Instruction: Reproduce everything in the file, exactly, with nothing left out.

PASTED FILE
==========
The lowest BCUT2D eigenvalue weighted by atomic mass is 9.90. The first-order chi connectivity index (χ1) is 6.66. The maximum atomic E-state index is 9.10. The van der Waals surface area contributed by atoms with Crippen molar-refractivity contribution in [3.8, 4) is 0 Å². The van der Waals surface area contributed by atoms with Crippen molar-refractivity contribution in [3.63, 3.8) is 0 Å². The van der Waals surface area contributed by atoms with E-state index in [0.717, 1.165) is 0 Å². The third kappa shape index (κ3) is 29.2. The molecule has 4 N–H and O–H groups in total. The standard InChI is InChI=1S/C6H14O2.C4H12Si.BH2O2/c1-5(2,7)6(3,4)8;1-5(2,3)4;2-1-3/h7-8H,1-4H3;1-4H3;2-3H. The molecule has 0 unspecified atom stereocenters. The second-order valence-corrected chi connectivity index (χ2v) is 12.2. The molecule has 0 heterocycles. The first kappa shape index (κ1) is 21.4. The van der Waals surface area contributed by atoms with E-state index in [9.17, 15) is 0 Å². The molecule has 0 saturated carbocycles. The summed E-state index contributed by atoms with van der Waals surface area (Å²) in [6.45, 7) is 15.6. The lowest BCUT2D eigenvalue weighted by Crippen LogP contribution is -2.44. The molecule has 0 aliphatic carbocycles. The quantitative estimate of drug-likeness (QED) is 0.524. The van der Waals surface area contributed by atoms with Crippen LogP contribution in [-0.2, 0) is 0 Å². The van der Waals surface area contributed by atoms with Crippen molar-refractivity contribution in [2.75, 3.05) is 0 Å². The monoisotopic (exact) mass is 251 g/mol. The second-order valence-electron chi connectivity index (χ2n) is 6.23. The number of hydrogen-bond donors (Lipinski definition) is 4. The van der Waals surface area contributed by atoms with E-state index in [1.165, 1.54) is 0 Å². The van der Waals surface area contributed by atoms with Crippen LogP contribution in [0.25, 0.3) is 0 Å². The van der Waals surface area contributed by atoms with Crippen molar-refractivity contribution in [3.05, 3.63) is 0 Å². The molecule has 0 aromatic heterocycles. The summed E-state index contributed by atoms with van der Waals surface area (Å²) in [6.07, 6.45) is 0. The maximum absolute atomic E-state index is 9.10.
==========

The lowest BCUT2D eigenvalue weighted by atomic mass is 9.90. The first-order chi connectivity index (χ1) is 6.66. The maximum atomic E-state index is 9.10. The van der Waals surface area contributed by atoms with Crippen molar-refractivity contribution in [3.8, 4) is 0 Å². The van der Waals surface area contributed by atoms with Crippen molar-refractivity contribution in [3.63, 3.8) is 0 Å². The van der Waals surface area contributed by atoms with E-state index in [0.717, 1.165) is 0 Å². The third kappa shape index (κ3) is 29.2. The molecule has 4 N–H and O–H groups in total. The standard InChI is InChI=1S/C6H14O2.C4H12Si.BH2O2/c1-5(2,7)6(3,4)8;1-5(2,3)4;2-1-3/h7-8H,1-4H3;1-4H3;2-3H. The molecule has 0 unspecified atom stereocenters. The second-order valence-corrected chi connectivity index (χ2v) is 12.2. The molecule has 0 heterocycles. The first kappa shape index (κ1) is 21.4. The van der Waals surface area contributed by atoms with E-state index in [9.17, 15) is 0 Å². The molecule has 0 saturated carbocycles. The summed E-state index contributed by atoms with van der Waals surface area (Å²) in [6.45, 7) is 15.6. The lowest BCUT2D eigenvalue weighted by Crippen LogP contribution is -2.44. The molecule has 0 aliphatic carbocycles. The quantitative estimate of drug-likeness (QED) is 0.524. The van der Waals surface area contributed by atoms with Crippen LogP contribution in [-0.2, 0) is 0 Å². The van der Waals surface area contributed by atoms with Crippen molar-refractivity contribution in [2.75, 3.05) is 0 Å². The monoisotopic (exact) mass is 251 g/mol. The second-order valence-electron chi connectivity index (χ2n) is 6.23. The number of hydrogen-bond donors (Lipinski definition) is 4. The van der Waals surface area contributed by atoms with E-state index in [1.165, 1.54) is 0 Å². The van der Waals surface area contributed by atoms with Crippen LogP contribution in [0.25, 0.3) is 0 Å². The van der Waals surface area contributed by atoms with Crippen molar-refractivity contribution in [3.05, 3.63) is 0 Å². The molecule has 0 aromatic heterocycles. The summed E-state index contributed by atoms with van der Waals surface area (Å²) in [6.07, 6.45) is 0. The maximum absolute atomic E-state index is 9.10.